It's officially March Madness. After getting canceled last year at the onset of the coronavirus pandemic, both the NCAA men's and women's basketball tournaments are kicking off this week, in pseudo-bubble environments in Indianapolis and San Antonio, respectively.

But not all bubbles are created equal, apparently.

According to social media posts from players and personnel, the amenities provided to the women lag far behind those for the men. One video, from University of Oregon forward Sedona Prince, made the differences particularly stark.

In the video, Prince, a 20-year-old redshirt sophomore, compared the weight room in Indianapolis to that in Texas. While the men had a spacious gym full of equipment, the women were given a single stack of dumbbells and some yoga mats.

Prince was not the first to point out the disparity. Earlier, Stanford performance coach Ali Kershner posted side-by-side photos of the two setups on Instagram, prompting the NCAA to issue a statement claiming the issue wasn't a lopsided allocation of funds but a lack of space.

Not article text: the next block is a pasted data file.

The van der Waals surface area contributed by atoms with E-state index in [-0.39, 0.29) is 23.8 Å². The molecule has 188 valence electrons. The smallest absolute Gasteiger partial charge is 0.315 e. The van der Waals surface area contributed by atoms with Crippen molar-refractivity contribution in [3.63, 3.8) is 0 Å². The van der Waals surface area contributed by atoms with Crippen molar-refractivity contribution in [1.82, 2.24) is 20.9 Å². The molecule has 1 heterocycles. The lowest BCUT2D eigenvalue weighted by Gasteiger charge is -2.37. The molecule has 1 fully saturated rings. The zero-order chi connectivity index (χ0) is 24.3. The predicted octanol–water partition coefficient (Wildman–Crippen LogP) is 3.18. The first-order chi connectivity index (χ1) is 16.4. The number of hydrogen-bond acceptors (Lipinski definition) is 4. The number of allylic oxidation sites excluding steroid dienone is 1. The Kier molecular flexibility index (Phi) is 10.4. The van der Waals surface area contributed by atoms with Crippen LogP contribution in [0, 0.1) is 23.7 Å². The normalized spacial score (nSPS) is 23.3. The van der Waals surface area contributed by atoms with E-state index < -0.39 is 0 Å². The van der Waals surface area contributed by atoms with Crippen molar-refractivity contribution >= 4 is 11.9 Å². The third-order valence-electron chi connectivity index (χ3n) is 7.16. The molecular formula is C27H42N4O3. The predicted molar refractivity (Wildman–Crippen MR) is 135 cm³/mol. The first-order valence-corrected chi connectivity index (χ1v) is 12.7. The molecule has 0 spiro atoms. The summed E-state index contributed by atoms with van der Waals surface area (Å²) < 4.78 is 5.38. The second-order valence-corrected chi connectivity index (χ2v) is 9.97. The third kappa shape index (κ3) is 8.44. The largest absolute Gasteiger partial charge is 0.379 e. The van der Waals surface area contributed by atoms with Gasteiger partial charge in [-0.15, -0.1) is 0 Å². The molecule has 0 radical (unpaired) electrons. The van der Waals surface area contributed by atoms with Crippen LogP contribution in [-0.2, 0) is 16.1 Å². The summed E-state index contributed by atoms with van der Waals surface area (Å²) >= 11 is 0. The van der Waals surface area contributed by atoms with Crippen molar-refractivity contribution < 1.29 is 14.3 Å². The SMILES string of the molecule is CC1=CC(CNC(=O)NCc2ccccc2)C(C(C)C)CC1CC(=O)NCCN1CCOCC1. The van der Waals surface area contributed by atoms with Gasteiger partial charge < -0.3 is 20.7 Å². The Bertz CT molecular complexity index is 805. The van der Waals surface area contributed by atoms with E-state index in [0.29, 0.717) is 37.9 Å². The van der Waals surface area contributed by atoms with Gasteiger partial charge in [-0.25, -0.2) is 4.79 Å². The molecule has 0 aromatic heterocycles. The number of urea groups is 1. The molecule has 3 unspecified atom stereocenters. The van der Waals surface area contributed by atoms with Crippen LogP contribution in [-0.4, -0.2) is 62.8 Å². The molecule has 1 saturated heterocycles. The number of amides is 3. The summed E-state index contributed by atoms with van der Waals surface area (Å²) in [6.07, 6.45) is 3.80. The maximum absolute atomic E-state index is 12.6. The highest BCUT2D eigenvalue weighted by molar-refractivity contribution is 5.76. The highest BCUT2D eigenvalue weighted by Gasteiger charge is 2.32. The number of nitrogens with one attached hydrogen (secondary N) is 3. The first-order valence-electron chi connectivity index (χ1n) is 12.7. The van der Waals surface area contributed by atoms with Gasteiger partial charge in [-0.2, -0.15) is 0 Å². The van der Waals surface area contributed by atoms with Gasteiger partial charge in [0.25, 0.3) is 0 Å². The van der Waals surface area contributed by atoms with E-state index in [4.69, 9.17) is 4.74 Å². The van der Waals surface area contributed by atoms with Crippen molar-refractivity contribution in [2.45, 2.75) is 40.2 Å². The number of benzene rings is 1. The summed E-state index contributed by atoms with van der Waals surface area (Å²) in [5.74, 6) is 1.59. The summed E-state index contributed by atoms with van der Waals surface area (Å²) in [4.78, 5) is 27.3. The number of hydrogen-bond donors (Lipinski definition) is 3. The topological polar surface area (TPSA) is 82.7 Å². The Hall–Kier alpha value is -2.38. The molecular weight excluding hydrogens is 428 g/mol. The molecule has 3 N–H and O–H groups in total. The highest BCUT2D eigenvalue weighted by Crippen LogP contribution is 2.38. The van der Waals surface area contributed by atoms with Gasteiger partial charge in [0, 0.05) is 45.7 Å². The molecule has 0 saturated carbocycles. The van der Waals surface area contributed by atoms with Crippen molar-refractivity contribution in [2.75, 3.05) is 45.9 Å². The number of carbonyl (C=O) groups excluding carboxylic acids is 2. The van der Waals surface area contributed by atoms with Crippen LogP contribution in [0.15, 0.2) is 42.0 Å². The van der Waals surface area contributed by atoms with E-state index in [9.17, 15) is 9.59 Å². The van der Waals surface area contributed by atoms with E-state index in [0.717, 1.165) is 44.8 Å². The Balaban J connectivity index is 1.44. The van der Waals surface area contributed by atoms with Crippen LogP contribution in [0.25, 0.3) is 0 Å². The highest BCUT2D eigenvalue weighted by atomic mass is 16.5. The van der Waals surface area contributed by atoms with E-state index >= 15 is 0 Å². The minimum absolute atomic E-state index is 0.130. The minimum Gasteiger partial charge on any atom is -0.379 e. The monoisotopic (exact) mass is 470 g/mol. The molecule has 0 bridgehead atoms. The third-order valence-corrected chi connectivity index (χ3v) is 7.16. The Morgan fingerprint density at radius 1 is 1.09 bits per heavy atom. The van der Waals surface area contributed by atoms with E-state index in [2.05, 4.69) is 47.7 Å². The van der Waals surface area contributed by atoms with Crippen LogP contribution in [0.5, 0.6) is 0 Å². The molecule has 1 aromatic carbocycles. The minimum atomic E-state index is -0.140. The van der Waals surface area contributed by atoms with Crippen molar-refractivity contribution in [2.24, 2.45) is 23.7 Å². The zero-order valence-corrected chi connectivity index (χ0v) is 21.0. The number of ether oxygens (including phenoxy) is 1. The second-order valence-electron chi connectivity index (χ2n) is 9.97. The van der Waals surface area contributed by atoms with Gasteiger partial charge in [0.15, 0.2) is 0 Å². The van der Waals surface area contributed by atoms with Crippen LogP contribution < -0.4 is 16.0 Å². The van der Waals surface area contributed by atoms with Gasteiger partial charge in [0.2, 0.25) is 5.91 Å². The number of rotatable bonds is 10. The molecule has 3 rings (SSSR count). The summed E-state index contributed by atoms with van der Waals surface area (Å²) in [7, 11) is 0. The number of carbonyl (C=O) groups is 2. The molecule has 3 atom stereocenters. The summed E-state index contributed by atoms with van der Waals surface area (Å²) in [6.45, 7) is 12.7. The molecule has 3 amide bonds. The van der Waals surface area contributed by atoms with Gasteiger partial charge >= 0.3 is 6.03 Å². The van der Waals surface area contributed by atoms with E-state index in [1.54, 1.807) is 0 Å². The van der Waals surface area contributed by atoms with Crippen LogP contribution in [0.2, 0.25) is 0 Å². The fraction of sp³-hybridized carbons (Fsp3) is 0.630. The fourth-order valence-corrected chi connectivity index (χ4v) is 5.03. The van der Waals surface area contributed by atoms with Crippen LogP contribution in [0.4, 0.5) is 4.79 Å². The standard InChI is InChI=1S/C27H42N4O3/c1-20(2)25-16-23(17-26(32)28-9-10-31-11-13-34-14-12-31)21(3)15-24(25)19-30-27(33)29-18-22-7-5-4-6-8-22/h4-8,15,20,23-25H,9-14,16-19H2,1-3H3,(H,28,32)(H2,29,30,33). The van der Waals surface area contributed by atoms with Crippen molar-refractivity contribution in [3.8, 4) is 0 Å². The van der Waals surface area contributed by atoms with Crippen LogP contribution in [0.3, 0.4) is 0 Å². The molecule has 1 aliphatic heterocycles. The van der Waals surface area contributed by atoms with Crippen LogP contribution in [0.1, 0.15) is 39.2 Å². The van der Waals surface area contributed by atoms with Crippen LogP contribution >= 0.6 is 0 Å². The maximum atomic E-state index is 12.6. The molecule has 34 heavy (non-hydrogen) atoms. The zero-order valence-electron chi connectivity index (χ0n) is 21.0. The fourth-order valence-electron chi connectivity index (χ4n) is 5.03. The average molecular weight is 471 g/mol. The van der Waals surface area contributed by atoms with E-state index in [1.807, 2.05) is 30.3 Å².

Prince's video, however, challenges that assertion, showing a large, empty facility.

"If you aren't upset about this problem," Prince says, "then you are part of it."

The video has been viewed 13 million times between TikTok and Twitter. It was retweeted by Steph Curry and The Ringer's Shea Serrano, while Dick's Sporting Goods and Orangetheory Fitness offered to supply the women's facility with equipment.

The NCAA said that it is "actively working to enhance existing resources at practice courts." But other players have pointed out further discrepancies in the amenities supplied to the men's and women's teams, including the food and the swag bags.

The men's tournament is currently underway (with 12th-seeded Oregon State continuing its Cinderella run by defeating 5th-seeded Tennessee). The women's tournament begins Saturday, with the No. 6 Ducks facing South Dakota in the first round.